Hors commerce is French for 'before trade.' You may see this on a print as H.C. These proofs are typically reserved for the publisher, but are often released into the market as well.

Are all prints signed? What does it mean if I find a print without an artist’s signature?

The majority of the prints sold are signed — though not all prints are issued with a signature. Warhol and Picasso both stamp-signed some of their prints, and some larger portfolio editions were only signed on the title page. Don’t be alarmed if a print is only initialed. It doesn’t mean that it is worth less — indeed, some artists only initial their prints.

How should I care for my print?

How you frame your print is the most important long-term decision you make when it comes to caring for and keeping the piece. Make sure you go to a reputable framer: it’s worth paying for a print to be properly mounted using the right materials and use UV perspex or glass.

Three key tips: if a print has bright colours, don’t hang it in direct sunlight; ensure a print is kept away from any source of moisture; don’t trim the sheet to try to fit it into a smaller frame.

‘The Artist in their Studio’ by Gallery Manager Costanza

Artists’ studios are the perfect place to see and understand the creative process that makes an artist unique. Studios can be small and tidy places or big messy warehouses, as well as everything in between. When you enter an artist’s studio, you are entering into their most intimate and private world. This is why artist studios are so special and why they are often inaccessible.

One of the most well-known artist studios is The Factory, where Andy Warhol created his artworks.  It was not only a place to create work, but also somewhere to meet the many important people who came to pay court, and a space where he managed the process of creating art and print-making.

Andy Warhol had always been interested in printmaking in order to pursue his goal to ‘industrialise’ art. The process of printing multiple copies of the same image is also art according to Andy Warhol. In The Factory, he explored and refined the screen printing technique creating his most famous masterpieces.

However, an artist’s studio is not necessarily a confined space. It can include different environments, even city streets.  Keith Haring started his art in streets and in underground walkways until the opening of POP SHOP, a shop/gallery in which he could sell his art.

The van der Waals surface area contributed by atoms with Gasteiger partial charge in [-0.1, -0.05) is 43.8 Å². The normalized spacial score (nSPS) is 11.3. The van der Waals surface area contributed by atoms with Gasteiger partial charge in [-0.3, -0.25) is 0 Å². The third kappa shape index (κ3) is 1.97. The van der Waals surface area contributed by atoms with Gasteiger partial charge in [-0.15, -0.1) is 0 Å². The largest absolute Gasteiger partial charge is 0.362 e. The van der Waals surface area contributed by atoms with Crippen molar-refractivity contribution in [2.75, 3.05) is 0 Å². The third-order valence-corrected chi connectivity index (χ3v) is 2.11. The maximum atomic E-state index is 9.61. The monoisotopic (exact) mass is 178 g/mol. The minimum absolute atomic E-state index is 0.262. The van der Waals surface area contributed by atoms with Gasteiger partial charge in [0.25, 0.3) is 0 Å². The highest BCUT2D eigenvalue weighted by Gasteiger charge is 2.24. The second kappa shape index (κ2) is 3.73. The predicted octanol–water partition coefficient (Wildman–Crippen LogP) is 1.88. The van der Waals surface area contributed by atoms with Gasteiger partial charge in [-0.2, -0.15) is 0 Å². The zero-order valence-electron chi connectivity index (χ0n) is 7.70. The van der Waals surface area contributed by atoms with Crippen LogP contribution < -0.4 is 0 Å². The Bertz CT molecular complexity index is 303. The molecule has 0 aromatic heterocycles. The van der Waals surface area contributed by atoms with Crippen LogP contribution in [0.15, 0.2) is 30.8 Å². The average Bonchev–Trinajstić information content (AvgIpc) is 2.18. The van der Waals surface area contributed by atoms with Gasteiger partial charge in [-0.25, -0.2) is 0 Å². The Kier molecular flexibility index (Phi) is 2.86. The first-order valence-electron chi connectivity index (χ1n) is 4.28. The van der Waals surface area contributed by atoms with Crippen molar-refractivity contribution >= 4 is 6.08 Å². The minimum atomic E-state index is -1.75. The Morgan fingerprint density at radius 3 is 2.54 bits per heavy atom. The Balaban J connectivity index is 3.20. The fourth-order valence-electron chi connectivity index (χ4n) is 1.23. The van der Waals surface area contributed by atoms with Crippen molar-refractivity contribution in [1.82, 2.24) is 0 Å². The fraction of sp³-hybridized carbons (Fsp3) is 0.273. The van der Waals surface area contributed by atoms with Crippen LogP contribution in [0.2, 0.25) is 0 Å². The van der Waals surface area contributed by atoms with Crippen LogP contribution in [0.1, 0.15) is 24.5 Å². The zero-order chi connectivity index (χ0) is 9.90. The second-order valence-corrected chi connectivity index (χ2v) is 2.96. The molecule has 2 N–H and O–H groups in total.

For Haring, printmaking was a fertile ‘middle-ground,’ a natural bridge between his unique works and the reproduction of his imagery on affordable apparel, posters, buttons and other commercial products. Haring experimented with numerous printmaking techniques throughout his career, even as he was investigating diverse media in his unique work, and simultaneously seeking alternative channels for promoting and sustaining the accessibility of his increasingly popular imagery.

Artist’s studios can also be collective spaces. Artists such as Barbara Hepworth and Henry Moore, who had a prolific career with printmaking, were frequent visitors of the Curwen Press Studio in London.  The studio was the focal point of print creators and makers in London in the 20th century. Very quickly, it became the centre of culture and art among all artists in London, with the studio becoming space where artists were given the opportunity of learning about printmaking techniques under the guidance of skilled experts.

Here great artists like Barbara Hepworth and Henry Moore had the chance to acquire the skills of printmaking and create the many of their renowned prints.

Click here, or on any of the artist images to see all the available prints in our Mayfair Gallery

Parallel worlds: Artist Jan Hendrix on exploring Virgil’s Aeneid with Seamus Heaney

26 January, 2017. IRISH NEWS

Before his death in 2013, Seamus Heaney had begun working with artist Jan Hendrix on a special version of his translation of The Aeneid: Book VI by Virgil. David Roy spoke to the Mexico City-based Dutch artist about a new exhibition of work from the project and his long-time friendship with the poet.

"HE IS always missed – but tonight he is even more seriously missed.": The late Seamus Heaney was very much on the mind of Dutch artist and architect Jan Hendrix as he prepared to preview a new exhibition based on the final collaboration with his friend of over 25 years.

Hendrix's large silk-screened on silver leaf panoramic artworks of the dramatic Mexican landscape were created for a new collector's version of Heaney's posthumously published 2016 translation of Virgil's The Aeneid: Book VI.